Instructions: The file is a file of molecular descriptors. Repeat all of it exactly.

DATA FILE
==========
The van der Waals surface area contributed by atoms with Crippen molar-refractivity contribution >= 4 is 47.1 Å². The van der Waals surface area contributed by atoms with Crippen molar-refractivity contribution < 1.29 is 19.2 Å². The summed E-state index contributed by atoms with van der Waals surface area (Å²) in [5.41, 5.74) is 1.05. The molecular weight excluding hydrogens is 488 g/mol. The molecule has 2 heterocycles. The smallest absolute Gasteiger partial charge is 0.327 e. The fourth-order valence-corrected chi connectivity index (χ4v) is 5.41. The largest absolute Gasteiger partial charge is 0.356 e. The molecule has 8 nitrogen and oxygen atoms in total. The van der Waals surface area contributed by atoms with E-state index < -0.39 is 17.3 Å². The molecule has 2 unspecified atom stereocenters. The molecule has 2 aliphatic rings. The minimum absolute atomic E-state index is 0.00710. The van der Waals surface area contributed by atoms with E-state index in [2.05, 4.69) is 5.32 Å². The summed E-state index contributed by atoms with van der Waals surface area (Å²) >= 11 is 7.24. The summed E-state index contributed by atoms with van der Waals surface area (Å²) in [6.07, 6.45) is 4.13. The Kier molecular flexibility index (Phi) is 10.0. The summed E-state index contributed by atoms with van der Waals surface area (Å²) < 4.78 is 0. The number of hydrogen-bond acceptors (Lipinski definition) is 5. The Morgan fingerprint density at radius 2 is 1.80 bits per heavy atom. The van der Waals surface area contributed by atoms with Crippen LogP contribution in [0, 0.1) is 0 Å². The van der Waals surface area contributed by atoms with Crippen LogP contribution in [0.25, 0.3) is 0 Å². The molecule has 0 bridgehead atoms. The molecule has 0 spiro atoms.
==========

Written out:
The van der Waals surface area contributed by atoms with Crippen molar-refractivity contribution >= 4 is 47.1 Å². The van der Waals surface area contributed by atoms with Crippen molar-refractivity contribution < 1.29 is 19.2 Å². The summed E-state index contributed by atoms with van der Waals surface area (Å²) in [5.41, 5.74) is 1.05. The molecular weight excluding hydrogens is 488 g/mol. The molecule has 2 heterocycles. The smallest absolute Gasteiger partial charge is 0.327 e. The fourth-order valence-corrected chi connectivity index (χ4v) is 5.41. The largest absolute Gasteiger partial charge is 0.356 e. The molecule has 8 nitrogen and oxygen atoms in total. The van der Waals surface area contributed by atoms with E-state index < -0.39 is 17.3 Å². The molecule has 2 unspecified atom stereocenters. The molecule has 2 aliphatic rings. The minimum absolute atomic E-state index is 0.00710. The van der Waals surface area contributed by atoms with E-state index in [2.05, 4.69) is 5.32 Å². The summed E-state index contributed by atoms with van der Waals surface area (Å²) >= 11 is 7.24. The summed E-state index contributed by atoms with van der Waals surface area (Å²) in [6.07, 6.45) is 4.13. The Kier molecular flexibility index (Phi) is 10.0. The summed E-state index contributed by atoms with van der Waals surface area (Å²) < 4.78 is 0. The number of hydrogen-bond acceptors (Lipinski definition) is 5. The Morgan fingerprint density at radius 2 is 1.80 bits per heavy atom. The van der Waals surface area contributed by atoms with Crippen LogP contribution in [0, 0.1) is 0 Å². The van der Waals surface area contributed by atoms with Crippen LogP contribution in [0.25, 0.3) is 0 Å². The molecule has 0 bridgehead atoms. The molecule has 0 spiro atoms.